If you are looking to make a track that contains a lot of instrumentation, it can become very difficult to fit everything in. When you start to look at things critically, you realize that in many situations (dependent upon which key you are in) you are really looking at two octaves (3-4) of tones to work within before things get kind of messy. Once you get into the fifth octave, tones sometimes become kind of harsh. You can deal with some of this problem by using a low pass filter, but then you aren’t left with many harmonics beyond the fundamental tone. This lack of harmonic content is very problematic if you are wanting to use any type of modulation. Going below the third octave is great for bass tones, but pairing multiple instruments in that octave would probably not be a great idea. So if you are looking to fit more than two tonal instruments (bass excluded) into the mix, you are probably going to have to put two of them in the same octave. This can be pretty tricky if you don’t approach the situation in the right manner. When two instruments take up the same frequency range, you really need to make sure that they stand out from each other. For starters you probably want to put the two instruments into the higher octave (4), as higher tones equal shorter and faster waves, which create more space. Once you have that figured out, you can look at these four elements to provide distinction between your tracks:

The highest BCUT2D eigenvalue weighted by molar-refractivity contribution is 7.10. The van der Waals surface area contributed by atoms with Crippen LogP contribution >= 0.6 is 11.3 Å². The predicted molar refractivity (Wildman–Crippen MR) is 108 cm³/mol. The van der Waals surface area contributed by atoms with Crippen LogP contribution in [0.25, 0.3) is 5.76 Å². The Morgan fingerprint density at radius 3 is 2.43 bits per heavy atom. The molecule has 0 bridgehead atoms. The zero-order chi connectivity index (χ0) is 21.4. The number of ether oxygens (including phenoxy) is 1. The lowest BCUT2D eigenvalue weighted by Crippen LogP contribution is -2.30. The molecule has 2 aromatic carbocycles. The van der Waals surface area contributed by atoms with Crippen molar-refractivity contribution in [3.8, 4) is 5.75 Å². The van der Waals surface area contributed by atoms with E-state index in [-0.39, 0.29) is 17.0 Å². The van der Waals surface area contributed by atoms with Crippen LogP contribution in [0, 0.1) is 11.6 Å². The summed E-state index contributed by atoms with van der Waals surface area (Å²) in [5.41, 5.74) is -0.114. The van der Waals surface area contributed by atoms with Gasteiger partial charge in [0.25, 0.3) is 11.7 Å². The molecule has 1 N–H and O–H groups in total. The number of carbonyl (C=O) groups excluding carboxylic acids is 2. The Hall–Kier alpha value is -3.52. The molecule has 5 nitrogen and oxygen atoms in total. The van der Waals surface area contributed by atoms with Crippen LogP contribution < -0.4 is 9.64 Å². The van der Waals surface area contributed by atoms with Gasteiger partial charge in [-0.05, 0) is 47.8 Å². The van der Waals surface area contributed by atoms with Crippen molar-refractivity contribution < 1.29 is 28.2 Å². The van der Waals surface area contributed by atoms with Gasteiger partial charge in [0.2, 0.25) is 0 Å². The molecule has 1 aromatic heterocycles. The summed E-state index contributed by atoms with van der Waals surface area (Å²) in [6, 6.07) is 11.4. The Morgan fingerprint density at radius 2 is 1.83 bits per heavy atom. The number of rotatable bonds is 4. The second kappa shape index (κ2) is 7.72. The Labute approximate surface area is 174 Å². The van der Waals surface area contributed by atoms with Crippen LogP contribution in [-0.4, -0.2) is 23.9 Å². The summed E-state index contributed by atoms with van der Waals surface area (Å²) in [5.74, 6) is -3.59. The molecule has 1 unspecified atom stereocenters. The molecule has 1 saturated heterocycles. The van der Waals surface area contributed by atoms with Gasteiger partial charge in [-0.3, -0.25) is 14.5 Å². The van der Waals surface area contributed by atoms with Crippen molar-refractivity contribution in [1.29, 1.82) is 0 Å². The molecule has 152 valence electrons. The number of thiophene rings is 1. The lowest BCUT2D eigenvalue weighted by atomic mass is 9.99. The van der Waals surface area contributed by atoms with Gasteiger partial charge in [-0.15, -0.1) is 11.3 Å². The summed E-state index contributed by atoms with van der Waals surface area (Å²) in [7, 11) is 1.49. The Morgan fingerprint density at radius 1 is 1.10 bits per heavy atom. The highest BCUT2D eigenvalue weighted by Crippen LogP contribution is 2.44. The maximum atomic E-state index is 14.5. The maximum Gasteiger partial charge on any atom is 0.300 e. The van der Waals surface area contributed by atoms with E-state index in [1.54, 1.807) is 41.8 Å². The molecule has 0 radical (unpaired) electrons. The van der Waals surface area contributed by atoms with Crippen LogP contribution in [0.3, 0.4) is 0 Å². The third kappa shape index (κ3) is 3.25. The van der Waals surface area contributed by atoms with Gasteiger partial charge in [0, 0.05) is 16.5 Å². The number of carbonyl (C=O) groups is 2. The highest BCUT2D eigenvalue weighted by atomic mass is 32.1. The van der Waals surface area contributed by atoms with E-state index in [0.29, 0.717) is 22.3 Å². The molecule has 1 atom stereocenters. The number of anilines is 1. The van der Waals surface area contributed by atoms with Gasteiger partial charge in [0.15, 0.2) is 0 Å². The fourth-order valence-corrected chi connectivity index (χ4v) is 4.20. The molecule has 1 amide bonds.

Pattern – It’s probably a good idea to make sure that each sequence of chords or melodies that you are playing occur at different rates. If you have a complex melody that touches on six or seven tones, you are probably best served to use fewer and longer chord/melody tones with the other instrument. If both instruments are playing elaborate patterns, they are going to confuse the listener. If both instruments are playing simple patterns, the listener will get bored. Ideally the listener is hooked by the more elaborate pattern, while the other pattern plays a supportive role. Another way of dealing with this is to have one pattern start out complex, while ending in a simpler manner. You can then have the other instrument start out simple, while ending in a complex manner.
Pan – When using different instruments within the same octave, you probably want to pan each instrument out in different directions. This will separate them from each other, providing each with its own place in the mix. It is also nice for providing a more stereo feel to your overall track. When doing this you probably don’t want to pan each instrument too far, as the mix will become lopsided if you leave out one of the two instruments at any given time. I try to find locations between 2-3 o’clock and 9-10 o’clock for this. When you are building up to the chorus, you might want to leave certain parts out of the mix at different times before having everything going for the chorus. Finding a balance where each instrument is separated but not isolated is important.